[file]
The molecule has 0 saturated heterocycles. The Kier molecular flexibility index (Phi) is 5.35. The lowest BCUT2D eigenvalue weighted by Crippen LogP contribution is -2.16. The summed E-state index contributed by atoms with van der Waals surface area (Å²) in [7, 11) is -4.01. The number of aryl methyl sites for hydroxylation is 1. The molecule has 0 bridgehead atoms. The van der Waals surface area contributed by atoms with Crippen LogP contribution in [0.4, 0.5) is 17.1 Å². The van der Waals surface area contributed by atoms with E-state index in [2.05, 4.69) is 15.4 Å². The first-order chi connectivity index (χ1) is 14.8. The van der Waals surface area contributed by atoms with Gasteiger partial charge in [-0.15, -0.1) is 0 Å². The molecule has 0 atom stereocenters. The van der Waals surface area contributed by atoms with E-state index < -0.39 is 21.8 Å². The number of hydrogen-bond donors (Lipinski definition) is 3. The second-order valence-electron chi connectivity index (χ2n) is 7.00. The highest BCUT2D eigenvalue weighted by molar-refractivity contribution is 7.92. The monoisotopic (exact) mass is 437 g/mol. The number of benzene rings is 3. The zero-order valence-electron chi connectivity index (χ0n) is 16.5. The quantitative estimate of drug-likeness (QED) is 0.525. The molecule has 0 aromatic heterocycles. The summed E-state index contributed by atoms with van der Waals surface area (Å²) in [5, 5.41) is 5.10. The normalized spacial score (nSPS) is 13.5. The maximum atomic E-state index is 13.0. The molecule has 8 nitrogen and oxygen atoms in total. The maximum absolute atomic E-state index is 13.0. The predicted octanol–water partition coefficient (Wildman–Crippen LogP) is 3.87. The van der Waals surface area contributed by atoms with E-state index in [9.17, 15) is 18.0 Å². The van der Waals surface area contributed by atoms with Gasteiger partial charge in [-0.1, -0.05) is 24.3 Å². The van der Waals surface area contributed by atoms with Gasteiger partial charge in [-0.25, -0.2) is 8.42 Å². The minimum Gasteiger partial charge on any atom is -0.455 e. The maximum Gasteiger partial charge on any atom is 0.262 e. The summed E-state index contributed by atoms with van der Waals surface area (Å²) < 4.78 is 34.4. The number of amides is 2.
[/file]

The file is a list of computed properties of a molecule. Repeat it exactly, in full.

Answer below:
The molecule has 0 saturated heterocycles. The Kier molecular flexibility index (Phi) is 5.35. The lowest BCUT2D eigenvalue weighted by Crippen LogP contribution is -2.16. The summed E-state index contributed by atoms with van der Waals surface area (Å²) in [7, 11) is -4.01. The number of aryl methyl sites for hydroxylation is 1. The molecule has 0 bridgehead atoms. The van der Waals surface area contributed by atoms with Crippen LogP contribution in [0.4, 0.5) is 17.1 Å². The van der Waals surface area contributed by atoms with E-state index in [2.05, 4.69) is 15.4 Å². The first-order chi connectivity index (χ1) is 14.8. The van der Waals surface area contributed by atoms with Gasteiger partial charge in [-0.15, -0.1) is 0 Å². The molecule has 0 atom stereocenters. The van der Waals surface area contributed by atoms with E-state index < -0.39 is 21.8 Å². The number of hydrogen-bond donors (Lipinski definition) is 3. The second-order valence-electron chi connectivity index (χ2n) is 7.00. The highest BCUT2D eigenvalue weighted by molar-refractivity contribution is 7.92. The monoisotopic (exact) mass is 437 g/mol. The number of benzene rings is 3. The zero-order valence-electron chi connectivity index (χ0n) is 16.5. The quantitative estimate of drug-likeness (QED) is 0.525. The molecule has 0 aromatic heterocycles. The summed E-state index contributed by atoms with van der Waals surface area (Å²) in [5, 5.41) is 5.10. The normalized spacial score (nSPS) is 13.5. The maximum atomic E-state index is 13.0. The molecule has 8 nitrogen and oxygen atoms in total. The maximum absolute atomic E-state index is 13.0. The predicted octanol–water partition coefficient (Wildman–Crippen LogP) is 3.87. The van der Waals surface area contributed by atoms with E-state index in [9.17, 15) is 18.0 Å². The van der Waals surface area contributed by atoms with Gasteiger partial charge in [-0.1, -0.05) is 24.3 Å². The van der Waals surface area contributed by atoms with Gasteiger partial charge in [-0.25, -0.2) is 8.42 Å². The minimum Gasteiger partial charge on any atom is -0.455 e. The maximum Gasteiger partial charge on any atom is 0.262 e. The summed E-state index contributed by atoms with van der Waals surface area (Å²) < 4.78 is 34.4. The number of amides is 2.